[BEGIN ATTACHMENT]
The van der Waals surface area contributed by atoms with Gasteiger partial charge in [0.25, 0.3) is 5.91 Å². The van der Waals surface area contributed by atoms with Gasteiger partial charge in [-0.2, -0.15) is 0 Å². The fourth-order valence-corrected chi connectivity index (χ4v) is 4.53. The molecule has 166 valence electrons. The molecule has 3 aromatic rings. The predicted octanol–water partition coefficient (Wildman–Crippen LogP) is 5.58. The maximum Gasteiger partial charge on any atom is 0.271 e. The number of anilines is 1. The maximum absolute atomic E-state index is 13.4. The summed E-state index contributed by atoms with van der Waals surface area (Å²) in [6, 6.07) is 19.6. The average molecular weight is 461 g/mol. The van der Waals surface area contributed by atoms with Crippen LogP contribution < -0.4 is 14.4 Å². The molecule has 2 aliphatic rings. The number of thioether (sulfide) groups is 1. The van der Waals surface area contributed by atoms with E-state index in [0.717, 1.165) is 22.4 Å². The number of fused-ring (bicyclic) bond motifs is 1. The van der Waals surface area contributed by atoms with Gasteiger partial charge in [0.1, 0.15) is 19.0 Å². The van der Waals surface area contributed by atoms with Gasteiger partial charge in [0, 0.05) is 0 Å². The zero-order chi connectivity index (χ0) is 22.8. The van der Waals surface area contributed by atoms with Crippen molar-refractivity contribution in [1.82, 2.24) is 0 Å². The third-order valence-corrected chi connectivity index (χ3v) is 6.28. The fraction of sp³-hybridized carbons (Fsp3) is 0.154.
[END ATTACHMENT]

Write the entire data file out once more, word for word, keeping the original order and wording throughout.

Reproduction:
The van der Waals surface area contributed by atoms with Gasteiger partial charge in [0.25, 0.3) is 5.91 Å². The van der Waals surface area contributed by atoms with Gasteiger partial charge in [-0.2, -0.15) is 0 Å². The fourth-order valence-corrected chi connectivity index (χ4v) is 4.53. The molecule has 166 valence electrons. The molecule has 3 aromatic rings. The predicted octanol–water partition coefficient (Wildman–Crippen LogP) is 5.58. The maximum Gasteiger partial charge on any atom is 0.271 e. The number of anilines is 1. The maximum absolute atomic E-state index is 13.4. The summed E-state index contributed by atoms with van der Waals surface area (Å²) in [6, 6.07) is 19.6. The average molecular weight is 461 g/mol. The van der Waals surface area contributed by atoms with Crippen LogP contribution < -0.4 is 14.4 Å². The molecule has 2 aliphatic rings. The number of thioether (sulfide) groups is 1. The van der Waals surface area contributed by atoms with E-state index in [0.717, 1.165) is 22.4 Å². The number of fused-ring (bicyclic) bond motifs is 1. The van der Waals surface area contributed by atoms with Gasteiger partial charge in [0.1, 0.15) is 19.0 Å². The van der Waals surface area contributed by atoms with Gasteiger partial charge in [0, 0.05) is 0 Å². The zero-order chi connectivity index (χ0) is 22.8. The van der Waals surface area contributed by atoms with Crippen molar-refractivity contribution in [1.82, 2.24) is 0 Å². The third-order valence-corrected chi connectivity index (χ3v) is 6.28. The fraction of sp³-hybridized carbons (Fsp3) is 0.154.